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Medical Minute: Staying healthy during respiratory illness season

In this Medical Minute video below, Dr. Jason Marker, associate director at the Memorial Hospital Family Medicine Residency program, breaks down what you need to know to stay safe and healthy heading into respiratory illness season. He explains how the flu, RSV and COVID-19 might make you feel, prevention strategies, potential treatments and when you need to call your doctor.

lt’s respiratory illness season again, and I’m here to talk about strategies for you and your family to stay safe and healthy during the months ahead.

More than just colds, we need to talk about the so-called “tripledemic” of influenza, respiratory syncytial virus (RSV) and COVID-19 infection. Today, I want to quickly cover prevention strategies, ways to sort out one illness from another and what you can expect for treatment along with a quick discussion of how you know when it’s time to call your doctor.

Prevention strategies
Let’s start with prevention. Certainly, vaccination is the cornerstone of your prevention strategy, so getting your flu shot and your COVID-19 shot are really important. And for some, especially adults over 65, your doctor might recommend a pneumonia shot.

Beyond that, good hand-washing hygiene, keeping your hands off of your face, avoiding those who are visibly ill with a respiratory illness and wearing a mask when you’re feeling under the weather to avoid spreading whatever you have to anyone else are really great strategies.

Sorting symptoms
How do we sort these illnesses out from one another? RSV typically causes the worst runny nose that you or your child have ever had. Influenza and COVID-19 infections frequently start with a fever, cough and feeling like you’ve been hit by a Mack truck.

Colds are, well, colds, but often all of these have overlapping symptoms that make it hard to sort out. Luckily, many of the offices within Beacon Medical Group have point-of-care testing for influenza, RSV and COVID-19 infection. Getting tested is an important strategy that rapidly can tell us what we can do to help you out.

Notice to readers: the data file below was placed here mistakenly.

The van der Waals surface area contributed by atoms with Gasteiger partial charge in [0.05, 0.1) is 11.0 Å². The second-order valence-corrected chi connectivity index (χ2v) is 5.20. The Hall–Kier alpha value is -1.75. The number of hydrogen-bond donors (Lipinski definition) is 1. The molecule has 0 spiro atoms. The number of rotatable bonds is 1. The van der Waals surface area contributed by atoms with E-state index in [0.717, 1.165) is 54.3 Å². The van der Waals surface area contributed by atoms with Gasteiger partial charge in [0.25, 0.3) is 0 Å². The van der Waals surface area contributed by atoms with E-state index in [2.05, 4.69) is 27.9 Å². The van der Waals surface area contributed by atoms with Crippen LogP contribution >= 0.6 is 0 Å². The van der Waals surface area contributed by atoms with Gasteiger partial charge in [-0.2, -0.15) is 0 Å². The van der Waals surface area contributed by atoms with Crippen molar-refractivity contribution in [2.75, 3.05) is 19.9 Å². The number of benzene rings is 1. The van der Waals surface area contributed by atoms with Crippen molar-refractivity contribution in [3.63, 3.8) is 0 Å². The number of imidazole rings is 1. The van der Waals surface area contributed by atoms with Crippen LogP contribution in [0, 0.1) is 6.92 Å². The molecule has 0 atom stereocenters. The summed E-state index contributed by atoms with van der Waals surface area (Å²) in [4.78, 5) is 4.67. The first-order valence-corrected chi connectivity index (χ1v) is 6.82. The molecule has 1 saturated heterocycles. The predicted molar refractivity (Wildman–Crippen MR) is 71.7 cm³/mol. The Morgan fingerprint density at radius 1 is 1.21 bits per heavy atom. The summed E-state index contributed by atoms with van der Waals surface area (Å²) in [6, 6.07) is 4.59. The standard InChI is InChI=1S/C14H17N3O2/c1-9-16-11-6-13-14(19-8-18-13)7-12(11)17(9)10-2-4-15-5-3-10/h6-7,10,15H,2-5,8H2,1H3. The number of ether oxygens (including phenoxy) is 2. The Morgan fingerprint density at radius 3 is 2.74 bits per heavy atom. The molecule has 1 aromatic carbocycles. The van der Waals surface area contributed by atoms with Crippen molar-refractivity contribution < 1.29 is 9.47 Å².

What can you expect from treatment? Well, these are all viral illnesses and so antibiotics won’t help them. But we do have some effective treatments for influenza and COVID-19 infection and these are most effective when started in the first couple of days of the illness.

When should you call your doctor?
If you’ve had a high fever that won’t go away you are or you are becoming short of breath, or you’re just generally getting worse over time, that would be a good time to pick up the phone and call, especially if you have underlying medical conditions which might predict your outcome could be worse than someone else.

Your doctor’s office might recommend an in-person visit, a telehealth visit or a trip in just to get some testing done so we’ll know whether we have some treatment options for you or whether a tincture of time and chicken soup and a few days in bed might be the best thing for your recovery.

I wish you well and good health through the season ahead. Be in touch with your doctor’s office, wash your hands often, and get your vaccines.